History

It all started in 1953.

AAF Jackson was  founded as the Greater Jackson Advertising Club, later known as the Jackson Advertising Federation. An affiliate member of the American Federation of Advertising (AFA), the purpose of the club was to promote and perpetrate creative excellence in advertising, further the education of advertising professionals and students, and defend the advertising industry against adverse government action. In 1959, the club held its first ADDY Awards, an event produced by local professionals for the purpose of recognizing creative excellence in the Jackson market.

In 1964, Al Sorge, who had served as club president in 1962 became the club’s first member (as well as the first Mississippian) to serve as the AFA’s 7th District Governor. He also went on to serve on the AFA National Board of Directors. It was 21 years later (1985) that another of our past presidents, Maggie Clark, was chosen to serve as 7th District Governor and a member of the AAF National Board of Directors. Prior to her term as governor, she served as Chairman of AAF’s Public Service Committee and as the AAF liaison to the Reagan White House’s Volunteerism Committee. In 1983 Clark was the third person to ever receive the AAF Council of Governors highest honor, the Medal of Merit. It was presented by AAF President Howard Bell in Columbus, Mississippi.

In 1967, the AFA and the AAW (American Advertising of the West) united to become the American Advertising Federation (AAF) with some 200 local affiliate clubs. Jackson was the eighth club chartered as a member of the AFA‘s 7th “Deep South” District. At that time, the other district clubs were Atlanta, Baton Rouge, Birmingham, Memphis, Mobile, Nashville, and New Orleans.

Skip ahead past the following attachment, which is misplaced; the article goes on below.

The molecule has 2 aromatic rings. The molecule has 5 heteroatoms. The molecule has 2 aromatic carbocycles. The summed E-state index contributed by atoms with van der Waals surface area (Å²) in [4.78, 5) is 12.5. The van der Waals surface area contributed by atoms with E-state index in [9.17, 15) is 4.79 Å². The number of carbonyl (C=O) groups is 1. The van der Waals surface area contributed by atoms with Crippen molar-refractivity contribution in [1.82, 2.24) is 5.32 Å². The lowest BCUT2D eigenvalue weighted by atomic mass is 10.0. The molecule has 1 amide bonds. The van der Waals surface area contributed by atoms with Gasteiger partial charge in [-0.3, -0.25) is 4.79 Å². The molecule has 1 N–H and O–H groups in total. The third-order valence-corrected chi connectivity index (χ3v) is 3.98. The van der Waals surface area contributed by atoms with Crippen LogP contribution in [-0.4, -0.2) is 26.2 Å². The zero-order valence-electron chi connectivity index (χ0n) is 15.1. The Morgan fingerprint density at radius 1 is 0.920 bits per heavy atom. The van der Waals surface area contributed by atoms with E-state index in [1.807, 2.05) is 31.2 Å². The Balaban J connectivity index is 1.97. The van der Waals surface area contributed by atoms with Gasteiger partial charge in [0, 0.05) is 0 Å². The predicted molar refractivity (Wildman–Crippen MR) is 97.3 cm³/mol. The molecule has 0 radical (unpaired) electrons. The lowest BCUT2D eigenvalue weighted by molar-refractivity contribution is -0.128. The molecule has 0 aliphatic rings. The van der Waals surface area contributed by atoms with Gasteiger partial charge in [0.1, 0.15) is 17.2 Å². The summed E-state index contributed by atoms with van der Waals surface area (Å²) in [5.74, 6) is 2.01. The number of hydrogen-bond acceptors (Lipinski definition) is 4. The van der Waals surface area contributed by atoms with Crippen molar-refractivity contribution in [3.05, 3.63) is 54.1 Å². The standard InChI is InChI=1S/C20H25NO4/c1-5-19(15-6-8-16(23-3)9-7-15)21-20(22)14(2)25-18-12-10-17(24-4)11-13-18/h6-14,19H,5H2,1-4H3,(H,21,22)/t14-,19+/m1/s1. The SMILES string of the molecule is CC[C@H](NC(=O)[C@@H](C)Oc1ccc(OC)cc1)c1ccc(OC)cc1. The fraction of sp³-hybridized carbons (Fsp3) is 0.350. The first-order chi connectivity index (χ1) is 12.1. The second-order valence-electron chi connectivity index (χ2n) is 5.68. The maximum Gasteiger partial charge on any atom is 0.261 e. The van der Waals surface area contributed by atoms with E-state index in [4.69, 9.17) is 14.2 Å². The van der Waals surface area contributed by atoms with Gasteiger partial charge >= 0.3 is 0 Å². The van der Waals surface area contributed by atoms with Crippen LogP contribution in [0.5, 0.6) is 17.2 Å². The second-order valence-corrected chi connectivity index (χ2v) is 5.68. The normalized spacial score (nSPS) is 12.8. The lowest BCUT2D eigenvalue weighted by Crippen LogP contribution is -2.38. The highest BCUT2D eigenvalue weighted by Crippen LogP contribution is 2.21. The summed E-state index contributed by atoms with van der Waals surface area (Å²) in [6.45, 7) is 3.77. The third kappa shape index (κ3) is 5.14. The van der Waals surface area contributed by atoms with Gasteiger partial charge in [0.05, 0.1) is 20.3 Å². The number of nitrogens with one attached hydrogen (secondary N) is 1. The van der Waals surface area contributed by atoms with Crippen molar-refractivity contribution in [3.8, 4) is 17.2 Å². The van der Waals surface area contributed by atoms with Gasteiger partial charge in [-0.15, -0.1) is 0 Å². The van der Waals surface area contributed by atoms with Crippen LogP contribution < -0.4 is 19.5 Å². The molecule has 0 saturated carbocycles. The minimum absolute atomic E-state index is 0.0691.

Beginning in 1960, the club has annually presented its prestigious Silver Medal Award to recognize the Advertising Person of the Year. It was initially sponsored by Printers Ink Magazine. In the early days of the award, women were not eligible for nomination so our club presented its own Advertising Woman of the Year award.

In 1973, the Silver Medal Award was expanded to include women. The first female recipient was Yvonne Sorge, an account executive with Gordon Marks & Company.

It was not until 1984 that the club really got involved in defending the advertising industry against adverse government action. In that year, Mississippi Governor Bill Allain and the leadership of the legislature began exploring the feasibility of a tax on advertising. Under the direction of our club’s Legislative Liaison, Gene Clark, we organized a cohesive lobbying force with the Mississippi Association of Broadcasters, the Mississippi Press Association, the Mississippi Outdoor Advertising Association, and the Mississippi Association of Advertising Agencies to defeat the proposed legislation while it was still in committee. The effort resulted in the bill never becoming a reality. Following Gene Clark, Jake Smith has served as 7th District’s Legislative Liaison since 1986.

The Jackson Advertising Federation changed its name to the American Advertising Federation in 2007, and today it’s one of the most vigorous and proactive professional organizations in the nation. Under the leadership of our Past President and former 7th District State Director Chip Sarver, all of Mississippi’s local AAF affiliates hosted the first Student Leadership Conference in the history of the AAF. Capital Gains was held at Jackson State University’s E-Center on October 25, 2003, and was attended by over 150 students, advisors, and AAF national staff members. The day-long event has become an annual event.

AAF Jackson is the only advertising group that represents every segment of our industry. President Franklin Roosevelt once said, “the general advising of the standards of modern civilization… would have been impossible without the spreading of higher standards by means of advertising.”

Those words still hold true, and AAF Jackson leads the way in making advertising a vibrant and powerful force in Mississippi.